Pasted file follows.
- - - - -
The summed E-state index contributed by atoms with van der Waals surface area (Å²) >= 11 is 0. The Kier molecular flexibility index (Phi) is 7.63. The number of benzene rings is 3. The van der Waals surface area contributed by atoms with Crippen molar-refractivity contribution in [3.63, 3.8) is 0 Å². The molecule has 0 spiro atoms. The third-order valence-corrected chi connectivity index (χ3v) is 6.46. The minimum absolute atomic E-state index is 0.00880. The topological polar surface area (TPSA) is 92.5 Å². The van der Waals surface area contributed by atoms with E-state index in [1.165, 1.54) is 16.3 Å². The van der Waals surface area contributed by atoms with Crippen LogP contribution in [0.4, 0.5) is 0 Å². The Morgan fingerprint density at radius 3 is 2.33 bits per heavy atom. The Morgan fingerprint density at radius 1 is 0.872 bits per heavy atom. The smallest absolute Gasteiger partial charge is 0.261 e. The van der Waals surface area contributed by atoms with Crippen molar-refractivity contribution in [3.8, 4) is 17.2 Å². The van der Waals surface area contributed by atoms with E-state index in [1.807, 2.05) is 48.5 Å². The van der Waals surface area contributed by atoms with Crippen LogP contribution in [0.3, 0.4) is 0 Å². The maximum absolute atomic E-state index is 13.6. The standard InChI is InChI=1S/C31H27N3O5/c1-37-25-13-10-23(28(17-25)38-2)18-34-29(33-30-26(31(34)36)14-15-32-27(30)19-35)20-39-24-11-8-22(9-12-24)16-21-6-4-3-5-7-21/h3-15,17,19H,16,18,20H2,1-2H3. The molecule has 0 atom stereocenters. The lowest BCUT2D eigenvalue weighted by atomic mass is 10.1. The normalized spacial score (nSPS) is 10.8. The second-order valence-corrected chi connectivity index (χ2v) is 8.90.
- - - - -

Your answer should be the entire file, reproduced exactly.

The summed E-state index contributed by atoms with van der Waals surface area (Å²) >= 11 is 0. The Kier molecular flexibility index (Phi) is 7.63. The number of benzene rings is 3. The van der Waals surface area contributed by atoms with Crippen molar-refractivity contribution in [3.63, 3.8) is 0 Å². The molecule has 0 spiro atoms. The third-order valence-corrected chi connectivity index (χ3v) is 6.46. The minimum absolute atomic E-state index is 0.00880. The topological polar surface area (TPSA) is 92.5 Å². The van der Waals surface area contributed by atoms with E-state index in [1.165, 1.54) is 16.3 Å². The van der Waals surface area contributed by atoms with Crippen LogP contribution in [0.4, 0.5) is 0 Å². The Morgan fingerprint density at radius 3 is 2.33 bits per heavy atom. The Morgan fingerprint density at radius 1 is 0.872 bits per heavy atom. The smallest absolute Gasteiger partial charge is 0.261 e. The van der Waals surface area contributed by atoms with Crippen molar-refractivity contribution in [3.8, 4) is 17.2 Å². The van der Waals surface area contributed by atoms with E-state index in [1.807, 2.05) is 48.5 Å². The van der Waals surface area contributed by atoms with Crippen LogP contribution in [0.3, 0.4) is 0 Å². The maximum absolute atomic E-state index is 13.6. The standard InChI is InChI=1S/C31H27N3O5/c1-37-25-13-10-23(28(17-25)38-2)18-34-29(33-30-26(31(34)36)14-15-32-27(30)19-35)20-39-24-11-8-22(9-12-24)16-21-6-4-3-5-7-21/h3-15,17,19H,16,18,20H2,1-2H3. The molecule has 0 atom stereocenters. The lowest BCUT2D eigenvalue weighted by atomic mass is 10.1. The normalized spacial score (nSPS) is 10.8. The second-order valence-corrected chi connectivity index (χ2v) is 8.90.